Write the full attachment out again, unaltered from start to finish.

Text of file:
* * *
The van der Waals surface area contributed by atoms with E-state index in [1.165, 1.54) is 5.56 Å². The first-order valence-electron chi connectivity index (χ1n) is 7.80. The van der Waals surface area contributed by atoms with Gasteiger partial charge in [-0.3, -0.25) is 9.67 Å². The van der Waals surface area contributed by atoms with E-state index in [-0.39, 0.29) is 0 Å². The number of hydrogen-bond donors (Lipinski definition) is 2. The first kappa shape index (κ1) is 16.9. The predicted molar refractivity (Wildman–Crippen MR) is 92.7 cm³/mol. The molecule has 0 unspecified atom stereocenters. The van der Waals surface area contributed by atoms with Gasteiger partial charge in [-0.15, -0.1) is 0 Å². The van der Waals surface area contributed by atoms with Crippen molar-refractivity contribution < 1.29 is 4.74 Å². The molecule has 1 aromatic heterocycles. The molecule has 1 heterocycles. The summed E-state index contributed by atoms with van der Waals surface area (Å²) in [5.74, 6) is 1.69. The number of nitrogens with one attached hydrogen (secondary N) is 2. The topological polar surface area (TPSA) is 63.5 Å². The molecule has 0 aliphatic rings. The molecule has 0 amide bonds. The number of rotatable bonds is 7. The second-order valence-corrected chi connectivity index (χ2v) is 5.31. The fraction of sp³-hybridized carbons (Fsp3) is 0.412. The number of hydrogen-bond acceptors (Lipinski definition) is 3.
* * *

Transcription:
The van der Waals surface area contributed by atoms with E-state index in [1.165, 1.54) is 5.56 Å². The first-order valence-electron chi connectivity index (χ1n) is 7.80. The van der Waals surface area contributed by atoms with Gasteiger partial charge in [-0.3, -0.25) is 9.67 Å². The van der Waals surface area contributed by atoms with E-state index in [-0.39, 0.29) is 0 Å². The number of hydrogen-bond donors (Lipinski definition) is 2. The first kappa shape index (κ1) is 16.9. The predicted molar refractivity (Wildman–Crippen MR) is 92.7 cm³/mol. The molecule has 0 unspecified atom stereocenters. The van der Waals surface area contributed by atoms with Gasteiger partial charge in [-0.15, -0.1) is 0 Å². The van der Waals surface area contributed by atoms with Crippen molar-refractivity contribution < 1.29 is 4.74 Å². The molecule has 1 aromatic heterocycles. The molecule has 1 heterocycles. The summed E-state index contributed by atoms with van der Waals surface area (Å²) in [5.74, 6) is 1.69. The number of nitrogens with one attached hydrogen (secondary N) is 2. The topological polar surface area (TPSA) is 63.5 Å². The molecule has 0 aliphatic rings. The molecule has 0 amide bonds. The number of rotatable bonds is 7. The second-order valence-corrected chi connectivity index (χ2v) is 5.31. The fraction of sp³-hybridized carbons (Fsp3) is 0.412. The number of hydrogen-bond acceptors (Lipinski definition) is 3.